The Top 17 Image Recognition Tools
By BrandwatchOct 3
How has consumer behavior changed in 2022, and what does this mean for brands?
In order to surface useful and accurate social insights and analysis about your brand, or competitors, you need to be capturing good quality and relevant data.
In Brandwatch, you find that data using Queries: the search strings used to match mentions of your brand.
If you are lucky enough to be searching for an unambiguous brand then you can often get away with quite a simple Query string that will not require too much syntax.
IKEA is a favourite example of a unique brand term that captures 99% relevant mentions with just one term in the string (the other 1% is for the Scandinavian furniture enthusiasts that use IKEA in profile names, and a song about everyone’s favourite flat pack furniture company, by Jonathan Coulton on his Album Smoking Monkey).
When searching for mentions about an ambiguous brand or a search topic however, Query writing can become quite a complex, frustrating and time-consuming task.
In the Client Services Support team at Brandwatch we play around with Boolean operators (operators used to indicate the relationship or format of different terms or parts within the query string) on a daily basis, writing Queries with a broad range of search objectives for clients and internal research projects.
Requests can be anything from standard brand tracking to broad research topics such as “how do people talk online about managing their money?” or “what are the biggest concerns about the physical signs of ageing for women over 50?”.
For us the more obscure and tricky the Query, the better!
We find it really satisfying to write a good complex Query for a particularly challenging brand name. SEAT, NEXT and MAC (cosmetics) are examples of particularly challenging brands we’ve had to write Queries about.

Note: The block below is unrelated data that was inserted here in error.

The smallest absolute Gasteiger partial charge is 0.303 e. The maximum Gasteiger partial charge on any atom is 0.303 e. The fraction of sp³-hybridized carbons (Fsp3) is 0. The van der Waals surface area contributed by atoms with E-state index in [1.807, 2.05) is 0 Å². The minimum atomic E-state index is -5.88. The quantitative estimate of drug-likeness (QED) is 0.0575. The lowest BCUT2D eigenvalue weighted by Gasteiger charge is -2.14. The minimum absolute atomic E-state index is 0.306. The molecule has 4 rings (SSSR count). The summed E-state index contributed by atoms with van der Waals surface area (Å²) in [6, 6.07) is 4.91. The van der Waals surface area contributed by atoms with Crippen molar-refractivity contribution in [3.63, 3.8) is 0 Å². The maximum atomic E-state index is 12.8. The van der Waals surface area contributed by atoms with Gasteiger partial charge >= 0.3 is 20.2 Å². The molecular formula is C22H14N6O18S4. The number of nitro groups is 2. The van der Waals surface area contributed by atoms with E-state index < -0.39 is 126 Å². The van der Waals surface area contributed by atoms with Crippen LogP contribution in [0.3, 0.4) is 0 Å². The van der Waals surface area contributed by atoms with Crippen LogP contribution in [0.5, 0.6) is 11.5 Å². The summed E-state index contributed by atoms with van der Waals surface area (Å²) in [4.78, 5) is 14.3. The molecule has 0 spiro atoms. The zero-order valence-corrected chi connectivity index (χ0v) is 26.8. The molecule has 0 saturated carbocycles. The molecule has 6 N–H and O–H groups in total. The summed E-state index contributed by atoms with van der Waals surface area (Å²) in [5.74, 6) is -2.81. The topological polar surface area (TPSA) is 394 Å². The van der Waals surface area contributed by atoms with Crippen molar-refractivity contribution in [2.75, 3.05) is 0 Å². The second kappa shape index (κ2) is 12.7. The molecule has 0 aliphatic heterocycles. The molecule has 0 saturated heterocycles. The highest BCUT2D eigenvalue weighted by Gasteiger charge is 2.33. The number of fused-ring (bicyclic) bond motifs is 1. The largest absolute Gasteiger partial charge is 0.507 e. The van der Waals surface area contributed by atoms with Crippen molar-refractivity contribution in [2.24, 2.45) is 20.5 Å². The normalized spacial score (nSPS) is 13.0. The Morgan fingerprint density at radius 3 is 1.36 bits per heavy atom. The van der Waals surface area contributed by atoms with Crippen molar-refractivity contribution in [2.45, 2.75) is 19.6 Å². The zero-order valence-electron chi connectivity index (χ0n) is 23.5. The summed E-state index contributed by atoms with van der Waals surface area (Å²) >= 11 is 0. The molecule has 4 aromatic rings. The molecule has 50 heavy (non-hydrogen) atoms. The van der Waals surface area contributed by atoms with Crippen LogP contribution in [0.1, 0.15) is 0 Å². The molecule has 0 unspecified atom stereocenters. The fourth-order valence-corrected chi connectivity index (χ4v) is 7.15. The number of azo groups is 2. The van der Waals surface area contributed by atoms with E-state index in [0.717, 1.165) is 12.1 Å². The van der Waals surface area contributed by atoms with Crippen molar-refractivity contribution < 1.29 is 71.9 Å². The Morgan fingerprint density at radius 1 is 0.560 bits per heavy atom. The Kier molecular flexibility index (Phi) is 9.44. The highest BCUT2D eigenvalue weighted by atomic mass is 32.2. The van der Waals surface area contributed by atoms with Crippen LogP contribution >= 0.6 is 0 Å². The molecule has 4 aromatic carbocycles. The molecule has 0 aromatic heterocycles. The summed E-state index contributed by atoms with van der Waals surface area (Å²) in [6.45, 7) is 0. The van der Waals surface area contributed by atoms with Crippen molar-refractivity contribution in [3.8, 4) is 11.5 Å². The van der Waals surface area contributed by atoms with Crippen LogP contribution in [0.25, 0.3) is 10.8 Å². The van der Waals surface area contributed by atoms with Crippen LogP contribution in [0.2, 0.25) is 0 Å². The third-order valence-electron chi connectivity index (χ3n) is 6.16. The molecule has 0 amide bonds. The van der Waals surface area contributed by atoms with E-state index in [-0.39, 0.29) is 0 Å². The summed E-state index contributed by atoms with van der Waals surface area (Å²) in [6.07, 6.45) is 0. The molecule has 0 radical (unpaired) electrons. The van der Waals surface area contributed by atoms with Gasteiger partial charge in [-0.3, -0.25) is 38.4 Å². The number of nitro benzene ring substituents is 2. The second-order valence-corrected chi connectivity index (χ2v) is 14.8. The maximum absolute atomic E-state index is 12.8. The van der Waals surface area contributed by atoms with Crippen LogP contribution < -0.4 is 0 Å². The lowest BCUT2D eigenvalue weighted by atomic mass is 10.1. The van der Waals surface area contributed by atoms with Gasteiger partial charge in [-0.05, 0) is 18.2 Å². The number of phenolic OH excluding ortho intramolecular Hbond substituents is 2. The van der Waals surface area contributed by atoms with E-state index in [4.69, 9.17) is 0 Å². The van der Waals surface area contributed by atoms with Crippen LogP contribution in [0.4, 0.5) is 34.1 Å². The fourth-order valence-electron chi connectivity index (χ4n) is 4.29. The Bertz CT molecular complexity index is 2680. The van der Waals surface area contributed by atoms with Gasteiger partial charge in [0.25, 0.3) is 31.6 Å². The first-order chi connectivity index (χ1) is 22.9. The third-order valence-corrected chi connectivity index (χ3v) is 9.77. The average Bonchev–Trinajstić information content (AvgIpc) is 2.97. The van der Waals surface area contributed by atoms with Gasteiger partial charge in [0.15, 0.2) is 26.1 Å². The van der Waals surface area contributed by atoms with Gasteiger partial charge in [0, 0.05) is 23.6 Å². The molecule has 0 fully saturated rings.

Through much experience and testing we have developed several techniques to help us write better Queries and make the process more efficient and enjoyable. Here are a few top tips to share with you:
Search for info about brands on Wikipedia, look at their own websites, and find Twitter and Facebook brand profile pages. These sources will provide a lot of the information you’ll need to get started with your Query, such as:
Include as many different ways that the brand can be referred to in your Query string. Remember to also include any common spelling mistakes for brand names. For example;
MarksandSpencer* OR (Marks NEAR/1 (spencer* OR spencor* OR spenser* OR spensor*))
OR MandS OR “M and S” OR “M n S”
OR raw:(M&S OR M&s OR m&s OR “M & S” OR “M & s” OR “m & s”)
Always research and test whether your brand/inclusion terms need context terms in the Query in order to capture a high proportion of relevant results.
Unlike Google searches, which use a similar structure to Brandwatch Queries, we aren’t just interested in just the first couple of pages of the results; all mentions captured are important.
If your brand name is ambiguous, you will need to link the brand terms to additional terms in order to capture the right mentions. We call these context terms.
For brand searches requiring additional context, you should include terms and phrases about about a range of topics surrounding the brand, not just products e.g. PR, marketing campaigns, corporate, and charitable activity. This way you’ll get a bigger picture of what’s being said about the brand online.
Also check for any sub brands, unique products or campaign names and test whether they need to be linked to the main brand terms or can be searched for on their own.
E.g. Apple has several sub-brands that are often referred to without a mention of the main brand: iPod, iPad, iMac etc. Unlike the main brand name, the sub-brand names don’t have any other interpretations and can therefore be included separately in the search string:
(Apple NEAR/15 (Computer* OR laptop* OR “lap-top” OR …..)) OR iPod OR iPad OR iMac
For each term you add, try and think if it is specific enough to the context, and if it could possibly also pick up irrelevant mentions.
If you are not sure how well certain words will work as context terms, test them by temporarily removing all other parts of your string (make sure you copy and paste the removed part of your string to a text doc so you don’t lose it!), then search for the term/s you are unsure about with the brand terms on their own and see what mentions are returned.
This is the end of Part 1. Come back tomorrow for Part 2, when I’ll talk about exclusions, testing and refinement. You can also read the full PDF of this guide by clicking here.
If you’re already using Brandwatch, hopefully the above tips will help you with your Queries. If you ever get stuck, please don’t suffer in silence.
There are lots of things Brandwatch can do to help: User Guides, extra Training or you can even get us to write them for you. Speak to your account manager or the support team to find out more.
Similarly, if you’d like more information on how Brandwatch can help give your business the edge in social media, just get in touch to find out more.
Keep calm and Query on!